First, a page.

presently I saw how much good it did her by the manner in which she
plucked up her heart. I asked her where Lady Monson was.

‘In my cabin,’ she answered; ‘she will not speak to me; she asks my
maid for what she requires; she will not even look at me.’

‘It is all too fresh yet,’ said I. ‘A little patience, Miss Jennings.
The woman in her will break through anon; there will be tears, kisses,
contrition. Who knows?’

She shook her head. Just then I caught sight of the maid, beckoned
to her, exclaiming to Miss Laura, ‘Your sister must not be allowed
to starve. I fear she will have known what hunger is aboard Captain
Crimp’s odious old barque, where the choicest table delicacy probably
was rancid salt pork. Here,’ said I to the maid, ‘get me a tray.
Steward, open another bottle of champagne. You will smile at the
cook-like view I take of human misery, Miss Jennings,’ said I; ‘but let
me tell you that a good deal of the complexion the mind wears is shed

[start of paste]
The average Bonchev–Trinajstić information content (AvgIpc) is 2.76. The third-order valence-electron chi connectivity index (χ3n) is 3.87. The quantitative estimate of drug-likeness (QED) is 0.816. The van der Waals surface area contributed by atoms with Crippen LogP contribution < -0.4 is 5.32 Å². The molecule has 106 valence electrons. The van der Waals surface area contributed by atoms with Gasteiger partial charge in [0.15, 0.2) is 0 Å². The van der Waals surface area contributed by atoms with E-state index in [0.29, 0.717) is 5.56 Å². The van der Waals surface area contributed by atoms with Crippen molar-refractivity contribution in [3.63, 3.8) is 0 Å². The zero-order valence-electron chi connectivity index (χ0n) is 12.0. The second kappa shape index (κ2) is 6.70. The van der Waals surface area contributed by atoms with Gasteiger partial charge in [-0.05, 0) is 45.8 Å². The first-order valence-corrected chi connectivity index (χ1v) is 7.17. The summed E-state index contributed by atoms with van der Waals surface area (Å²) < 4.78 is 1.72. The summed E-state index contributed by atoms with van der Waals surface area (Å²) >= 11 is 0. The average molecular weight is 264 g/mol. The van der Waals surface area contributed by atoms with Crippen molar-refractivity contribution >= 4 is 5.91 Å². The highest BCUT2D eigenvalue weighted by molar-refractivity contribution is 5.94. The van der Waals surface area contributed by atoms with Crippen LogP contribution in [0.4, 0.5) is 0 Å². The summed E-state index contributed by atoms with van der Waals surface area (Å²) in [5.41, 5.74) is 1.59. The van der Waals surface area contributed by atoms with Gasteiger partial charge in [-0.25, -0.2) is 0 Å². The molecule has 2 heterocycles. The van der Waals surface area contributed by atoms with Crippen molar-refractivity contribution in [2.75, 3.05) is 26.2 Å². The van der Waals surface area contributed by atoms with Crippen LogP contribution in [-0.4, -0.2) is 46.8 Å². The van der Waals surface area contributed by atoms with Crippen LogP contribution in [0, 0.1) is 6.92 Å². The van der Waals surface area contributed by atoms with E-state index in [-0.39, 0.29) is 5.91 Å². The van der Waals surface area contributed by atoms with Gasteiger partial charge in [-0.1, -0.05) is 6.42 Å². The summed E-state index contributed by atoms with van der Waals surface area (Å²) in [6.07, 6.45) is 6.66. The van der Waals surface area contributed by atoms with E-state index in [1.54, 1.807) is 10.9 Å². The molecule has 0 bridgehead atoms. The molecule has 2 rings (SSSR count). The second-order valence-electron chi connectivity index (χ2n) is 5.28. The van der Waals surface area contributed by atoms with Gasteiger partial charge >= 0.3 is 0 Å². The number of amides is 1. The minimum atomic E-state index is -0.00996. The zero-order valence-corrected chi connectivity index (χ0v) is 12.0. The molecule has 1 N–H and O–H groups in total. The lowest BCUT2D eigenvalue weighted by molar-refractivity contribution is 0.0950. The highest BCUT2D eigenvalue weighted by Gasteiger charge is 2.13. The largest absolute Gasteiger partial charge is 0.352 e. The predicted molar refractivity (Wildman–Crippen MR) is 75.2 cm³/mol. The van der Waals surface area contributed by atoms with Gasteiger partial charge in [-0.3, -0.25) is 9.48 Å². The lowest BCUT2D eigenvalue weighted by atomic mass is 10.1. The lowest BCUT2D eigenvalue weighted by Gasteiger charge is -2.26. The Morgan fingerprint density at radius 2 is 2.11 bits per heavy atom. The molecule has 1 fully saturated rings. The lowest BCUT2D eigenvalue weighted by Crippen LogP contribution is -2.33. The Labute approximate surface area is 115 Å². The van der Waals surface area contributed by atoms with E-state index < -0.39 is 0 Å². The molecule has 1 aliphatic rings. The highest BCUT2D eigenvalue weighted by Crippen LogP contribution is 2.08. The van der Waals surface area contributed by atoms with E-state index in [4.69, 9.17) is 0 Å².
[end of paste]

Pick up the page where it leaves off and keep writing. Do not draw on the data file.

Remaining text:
upon it by the body.’

I filled the tray the maid brought, and bade her carry it to her
ladyship, and to let her suppose it was prepared by the steward. I then
thought of Wilfrid, and told Miss Laura that I would visit him. ‘But
you will stop here till I return,’ said I. ‘I want you to cheer me up.’

I went to my cousin’s cabin and knocked very softly. The berth occupied
by Lady Monson was immediately opposite, and the mere notion of her
being so near made me move with a certain stealth, though I could not
have explained why I did so. There was no response, so, after knocking
a second time very lightly and obtaining no reply, I entered. Wilfrid
lay in his bunk. The porthole was wide open, and a pleasant draught of
air breezed into the cabin. He lay in his shirt, the collar of which
was wide open, and a pair of silk drawers, flat on his back, his arms